With ancestral forest trees as her witness, Maxine offered basic writing encouragement. “Tell about a time when you experienced real peace,” she urged us, “real peace—nothing fancy. Stay simple. Choose one peaceful moment and write from there.”

I remembered a summer night at Plum Village in 1987, sitting in the dark with Thich Nhat Hanh and members of what we then called the Floating Sangha. Thay, as he is more familiarly known by his students, was talking in soft tones about the turbulent era in Vietnam at the end of the French occupation. He was describing how peace, human-made or environmental, is made up of non-peaceful elements.

During our first afternoon of writing I received an emergency call from two close organic farming friends, Amigo Bob and his wife, Jenifer. Jenifer’s mother, Erica, had just been evacuated from her home in Paradise. With fire roaring all around her, she fled by car with her three cats and pet chicken. Although Paradise was lost, Erica was strangely calm. On her way out, she picked up her neighbor. As if in a dream, at the boundary of their town the two women turned together to look back and see their cherished sign, “Welcome To Paradise,” burst into flame.

I made sure that Amigo and Jenifer had Jesse’s contact information so that he could update them from ground zero in Paradise. Later the next day, my friends called again to thank me: Jesse had gone behind the fire line to confirm that Erica’s property had burned to the ground—all that was left standing was the chimney of her house and a statue of Saint Francis. Although it was hell to hear, Amigo assured me that it was a gift to receive this news directly from Jesse, whom Amigo had known since Jesse was a little boy. I spoke to Erica then for the first time since the wildfire. Real peace, though caused by non-peaceful events, was on the line between us. “How are you?” I finally asked. “I’m alive!” she exclaimed, full of joy and innocent surprise.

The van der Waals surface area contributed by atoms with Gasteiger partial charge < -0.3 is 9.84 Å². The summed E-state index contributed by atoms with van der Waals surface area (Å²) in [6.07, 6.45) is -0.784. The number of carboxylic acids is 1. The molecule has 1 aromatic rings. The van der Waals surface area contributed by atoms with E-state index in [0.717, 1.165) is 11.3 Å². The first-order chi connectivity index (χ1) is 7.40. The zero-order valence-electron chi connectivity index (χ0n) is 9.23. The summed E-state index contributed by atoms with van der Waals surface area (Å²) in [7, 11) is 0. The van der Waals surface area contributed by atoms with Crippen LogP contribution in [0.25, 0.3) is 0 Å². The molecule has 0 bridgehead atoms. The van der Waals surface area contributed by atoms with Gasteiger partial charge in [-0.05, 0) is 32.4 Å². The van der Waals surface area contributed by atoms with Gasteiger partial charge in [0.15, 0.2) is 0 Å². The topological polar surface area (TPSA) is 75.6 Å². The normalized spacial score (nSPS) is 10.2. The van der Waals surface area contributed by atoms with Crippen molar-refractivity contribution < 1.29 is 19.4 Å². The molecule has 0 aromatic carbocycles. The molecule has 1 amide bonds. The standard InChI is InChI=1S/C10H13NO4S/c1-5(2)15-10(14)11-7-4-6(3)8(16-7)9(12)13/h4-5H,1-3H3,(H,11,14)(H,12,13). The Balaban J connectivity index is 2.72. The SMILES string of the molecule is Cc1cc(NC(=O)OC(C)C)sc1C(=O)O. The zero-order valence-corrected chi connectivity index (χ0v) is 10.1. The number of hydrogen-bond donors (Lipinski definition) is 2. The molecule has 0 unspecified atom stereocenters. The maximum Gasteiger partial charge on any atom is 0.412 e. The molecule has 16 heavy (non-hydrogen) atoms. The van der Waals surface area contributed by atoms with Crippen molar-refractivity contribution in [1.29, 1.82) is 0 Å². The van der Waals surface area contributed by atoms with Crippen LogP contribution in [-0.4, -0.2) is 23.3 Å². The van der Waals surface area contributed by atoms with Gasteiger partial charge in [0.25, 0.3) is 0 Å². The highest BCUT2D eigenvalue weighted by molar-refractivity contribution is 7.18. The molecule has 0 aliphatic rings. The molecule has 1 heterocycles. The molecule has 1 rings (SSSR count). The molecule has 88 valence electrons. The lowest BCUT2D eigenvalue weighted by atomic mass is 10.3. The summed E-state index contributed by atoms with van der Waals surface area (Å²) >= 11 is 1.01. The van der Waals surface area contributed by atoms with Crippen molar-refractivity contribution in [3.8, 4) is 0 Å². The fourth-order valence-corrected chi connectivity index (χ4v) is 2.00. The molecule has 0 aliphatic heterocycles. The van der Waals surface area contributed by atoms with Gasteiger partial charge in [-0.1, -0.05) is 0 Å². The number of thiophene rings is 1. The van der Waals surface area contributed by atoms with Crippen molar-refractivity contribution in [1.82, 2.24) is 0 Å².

For the next few days, I immersed myself in the daily practice of our veterans retreat. The sangha was strong, inoculated by silence and deep writing. On our last night together, we stayed up until almost midnight in the meditation hall, sharing our writing with each other. I can still hear their words, like music from paradise.